Aaron Selhorst, October 23, 2014 (view all comments by Aaron Selhorst)
This is the beginning of a great adventure. The introduction of fantastic characters and a page turning story. I flew through this story which is grand yet very personal. It is torture waiting for the next book!
spaggis, January 1, 2012 (view all comments by spaggis)
Patrick Rothfuss' first novel is amazing. While being a fantasy tale set in an imaginary land, the telling of the story is very concrete. You can almost feel the stones on your own feet as Rothfuss describes Kvothe running through the streets of town barefoot. This is a fantastic example of character development. While some of the periphery characters may seem two-dimensional, Kvothe almost steps out of the pages of the book, sits down next to you, and continues some long-halted conversation with you. And while it plays out like a memoir, you never feel like you're being let down, never bored by what's happening, even when the action is the seaming doldrums of day-to-day life. And this is just book one! Highly recommended!
Was this comment helpful? | Yes | No (1 of 2 readers found this comment helpful)
"Publishers Weekly Review"
by Publishers Weekly,
"The originality of Rothfuss's outstanding debut fantasy, the first of a trilogy, lies less in its unnamed imaginary world than in its precise execution. Kvothe ('pronounced nearly the same as 'Quothe' '), the hero and villain of a thousand tales who's presumed dead, lives as the simple proprietor of the Waystone Inn under an assumed name. Prompted by a biographer called Chronicler who realizes his true identity, Kvothe starts to tell his life story. From his upbringing as an actor in his family's traveling troupe of magicians, jugglers and jesters, the Edema Ruh, to feral child on the streets of the vast port city of Tarbean, then his education at 'the University,' Kvothe is driven by twin imperatives — his desire to learn the higher magic of naming and his need to discover as much as possible about the Chandrian, the demons of legend who murdered his family. As absorbing on a second reading as it is on the first, this is the type of assured, rich first novel most writers can only dream of producing. The fantasy world has a new star." Publishers Weekly (Starred Review) (Copyright Reed Business Information, Inc.)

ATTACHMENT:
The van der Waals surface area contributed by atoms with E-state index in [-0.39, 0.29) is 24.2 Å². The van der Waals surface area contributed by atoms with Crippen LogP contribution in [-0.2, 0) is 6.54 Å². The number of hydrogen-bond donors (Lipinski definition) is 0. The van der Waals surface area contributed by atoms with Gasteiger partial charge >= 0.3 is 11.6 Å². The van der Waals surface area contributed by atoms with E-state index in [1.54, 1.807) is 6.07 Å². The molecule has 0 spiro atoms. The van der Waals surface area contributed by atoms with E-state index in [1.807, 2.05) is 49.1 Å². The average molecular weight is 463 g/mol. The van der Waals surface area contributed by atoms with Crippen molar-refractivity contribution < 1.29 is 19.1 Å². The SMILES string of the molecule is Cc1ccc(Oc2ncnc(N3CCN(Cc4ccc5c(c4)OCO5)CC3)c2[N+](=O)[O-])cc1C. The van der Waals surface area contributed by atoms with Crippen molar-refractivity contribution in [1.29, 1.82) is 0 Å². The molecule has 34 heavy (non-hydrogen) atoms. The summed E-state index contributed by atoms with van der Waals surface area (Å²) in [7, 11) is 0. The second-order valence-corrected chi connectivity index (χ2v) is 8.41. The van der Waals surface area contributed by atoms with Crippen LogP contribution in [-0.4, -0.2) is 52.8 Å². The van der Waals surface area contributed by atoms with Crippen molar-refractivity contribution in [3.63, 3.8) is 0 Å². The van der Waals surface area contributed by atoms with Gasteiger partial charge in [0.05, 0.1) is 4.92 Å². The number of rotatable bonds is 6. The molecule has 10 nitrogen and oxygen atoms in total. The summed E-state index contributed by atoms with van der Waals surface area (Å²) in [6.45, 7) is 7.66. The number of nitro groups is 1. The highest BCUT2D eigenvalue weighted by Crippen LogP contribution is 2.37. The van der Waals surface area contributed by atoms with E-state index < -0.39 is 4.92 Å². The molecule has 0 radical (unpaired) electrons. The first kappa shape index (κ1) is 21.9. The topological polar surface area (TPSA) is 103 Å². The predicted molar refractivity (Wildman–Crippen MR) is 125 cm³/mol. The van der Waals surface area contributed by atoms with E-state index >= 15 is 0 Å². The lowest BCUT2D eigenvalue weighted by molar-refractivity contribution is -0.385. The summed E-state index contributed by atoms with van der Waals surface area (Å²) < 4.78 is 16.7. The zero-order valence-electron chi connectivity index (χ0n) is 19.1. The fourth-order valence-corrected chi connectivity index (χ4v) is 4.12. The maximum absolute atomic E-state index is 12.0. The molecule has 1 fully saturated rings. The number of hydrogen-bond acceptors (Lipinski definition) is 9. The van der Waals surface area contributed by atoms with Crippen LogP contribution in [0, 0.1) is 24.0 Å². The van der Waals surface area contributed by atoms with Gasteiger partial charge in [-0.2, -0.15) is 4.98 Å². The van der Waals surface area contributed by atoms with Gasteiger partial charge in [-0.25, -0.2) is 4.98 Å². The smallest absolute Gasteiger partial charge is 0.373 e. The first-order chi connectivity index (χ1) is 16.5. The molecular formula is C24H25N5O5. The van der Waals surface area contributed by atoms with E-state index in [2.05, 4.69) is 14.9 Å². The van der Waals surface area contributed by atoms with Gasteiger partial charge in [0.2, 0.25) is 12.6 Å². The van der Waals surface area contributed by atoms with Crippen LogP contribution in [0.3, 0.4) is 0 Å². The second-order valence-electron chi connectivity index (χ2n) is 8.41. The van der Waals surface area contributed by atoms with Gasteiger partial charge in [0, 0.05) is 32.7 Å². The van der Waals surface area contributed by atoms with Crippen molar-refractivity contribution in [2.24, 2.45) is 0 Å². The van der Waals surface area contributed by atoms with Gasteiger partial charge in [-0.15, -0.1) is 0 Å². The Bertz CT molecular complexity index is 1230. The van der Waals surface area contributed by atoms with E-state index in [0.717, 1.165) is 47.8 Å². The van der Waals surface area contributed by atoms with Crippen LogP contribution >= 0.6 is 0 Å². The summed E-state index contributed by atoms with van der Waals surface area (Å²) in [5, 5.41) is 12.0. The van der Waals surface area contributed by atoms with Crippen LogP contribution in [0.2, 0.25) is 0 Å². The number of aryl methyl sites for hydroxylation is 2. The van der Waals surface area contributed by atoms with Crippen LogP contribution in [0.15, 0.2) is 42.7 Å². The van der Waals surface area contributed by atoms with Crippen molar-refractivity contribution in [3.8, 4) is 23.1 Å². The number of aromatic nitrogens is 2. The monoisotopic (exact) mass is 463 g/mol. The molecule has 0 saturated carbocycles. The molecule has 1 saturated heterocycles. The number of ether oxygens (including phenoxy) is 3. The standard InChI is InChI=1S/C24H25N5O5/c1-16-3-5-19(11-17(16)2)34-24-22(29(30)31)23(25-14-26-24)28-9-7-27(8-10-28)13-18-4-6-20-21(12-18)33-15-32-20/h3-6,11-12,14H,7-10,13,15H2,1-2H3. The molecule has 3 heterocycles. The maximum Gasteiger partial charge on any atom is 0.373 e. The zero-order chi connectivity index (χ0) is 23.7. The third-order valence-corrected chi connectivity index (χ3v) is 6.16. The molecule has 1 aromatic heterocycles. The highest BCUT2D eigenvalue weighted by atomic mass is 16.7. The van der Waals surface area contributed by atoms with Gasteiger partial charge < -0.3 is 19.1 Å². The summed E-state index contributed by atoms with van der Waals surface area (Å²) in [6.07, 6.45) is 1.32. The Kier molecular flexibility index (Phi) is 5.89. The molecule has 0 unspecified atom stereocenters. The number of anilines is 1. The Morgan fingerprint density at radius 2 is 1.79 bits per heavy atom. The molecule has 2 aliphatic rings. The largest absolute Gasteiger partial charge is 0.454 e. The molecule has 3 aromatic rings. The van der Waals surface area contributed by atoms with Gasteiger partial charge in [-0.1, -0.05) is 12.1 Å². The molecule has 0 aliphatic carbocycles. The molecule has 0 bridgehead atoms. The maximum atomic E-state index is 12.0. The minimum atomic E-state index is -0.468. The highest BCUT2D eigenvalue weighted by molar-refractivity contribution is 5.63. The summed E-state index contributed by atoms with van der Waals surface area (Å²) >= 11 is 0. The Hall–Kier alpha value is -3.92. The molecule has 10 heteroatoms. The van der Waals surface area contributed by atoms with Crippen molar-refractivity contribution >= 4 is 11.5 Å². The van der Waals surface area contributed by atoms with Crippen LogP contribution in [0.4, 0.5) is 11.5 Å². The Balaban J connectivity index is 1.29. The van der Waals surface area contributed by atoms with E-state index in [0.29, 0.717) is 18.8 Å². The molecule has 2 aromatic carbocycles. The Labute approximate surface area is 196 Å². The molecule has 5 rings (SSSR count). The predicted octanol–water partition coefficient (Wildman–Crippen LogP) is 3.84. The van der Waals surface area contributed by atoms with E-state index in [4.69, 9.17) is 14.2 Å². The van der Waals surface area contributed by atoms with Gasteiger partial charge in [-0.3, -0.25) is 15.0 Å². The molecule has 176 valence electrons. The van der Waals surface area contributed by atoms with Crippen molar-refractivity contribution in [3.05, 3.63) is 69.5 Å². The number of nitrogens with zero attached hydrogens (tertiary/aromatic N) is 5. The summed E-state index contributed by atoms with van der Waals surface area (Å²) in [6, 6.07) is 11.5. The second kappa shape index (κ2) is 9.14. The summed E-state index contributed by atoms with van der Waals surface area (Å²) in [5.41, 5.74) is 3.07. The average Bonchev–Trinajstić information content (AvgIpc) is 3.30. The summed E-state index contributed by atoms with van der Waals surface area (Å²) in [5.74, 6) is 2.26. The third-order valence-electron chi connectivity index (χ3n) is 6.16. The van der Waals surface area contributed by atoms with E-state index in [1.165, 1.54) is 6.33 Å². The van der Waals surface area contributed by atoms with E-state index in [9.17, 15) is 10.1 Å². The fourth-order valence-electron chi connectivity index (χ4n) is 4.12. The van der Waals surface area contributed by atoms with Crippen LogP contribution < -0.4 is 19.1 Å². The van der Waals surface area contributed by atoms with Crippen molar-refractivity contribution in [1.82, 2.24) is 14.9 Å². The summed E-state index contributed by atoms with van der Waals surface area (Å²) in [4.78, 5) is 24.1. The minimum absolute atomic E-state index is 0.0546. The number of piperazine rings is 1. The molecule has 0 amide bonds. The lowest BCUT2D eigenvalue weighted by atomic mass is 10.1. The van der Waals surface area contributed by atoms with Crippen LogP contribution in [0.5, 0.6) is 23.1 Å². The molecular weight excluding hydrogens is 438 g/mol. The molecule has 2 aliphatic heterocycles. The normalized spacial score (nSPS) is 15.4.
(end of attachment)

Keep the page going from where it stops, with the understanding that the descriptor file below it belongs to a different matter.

by Library Journal (Starred Review),
"Elegantly told and layered with images of tales to come, this richly detailed 'autobiography' of a hero is highly recommended."
"Writers like George R.R. Martin and Gene Wolfe are old hands at revitalizing old tropes...but Rothfuss sets out to retell what should be the most familiar tale of all, in the most familiar mode (the triple-decker). Remarkably, he does make it fresh again....So bring on volume two!"
by Terry Brooks,
"The Name of the Wind marks the debut of a writer we would all do well to watch. Patrick Rothfuss has real talent, and his tale of Kvothe is deep and intricate and wondrous."
by Entertainment Weekly,
"This fast-moving, vivid, and unpretentious debut roots its coming-of-age fantasy in convincing mythology. (Grade: A-)"
This powerful debut novel follows the story of Kvothe, the magically gifted young man who grows to be the most notorious wizard his world has ever seen.
The riveting first-person narrative of a young man who grows to be the most notorious magician his world has ever seen. From his childhood in a troupe of traveling players, to years spent as a near-feral orphan in a crime- ridden city, to his daringly brazen yet successful bid to enter a legendary school of magic, The Name of the Wind is a masterpiece that transports readers into the body and mind of a wizard. It is a high-action novel written with a poet's hand, a powerful coming-of-age story of a magically gifted young man, told through his eyes: to read this book is to be the hero.
Powell's City of Books is an independent bookstore in Portland, Oregon, that fills a whole city block with more than a million new, used, and out of print books. Shop those shelves — plus literally millions more books, DVDs, and gifts — here at Powells.com.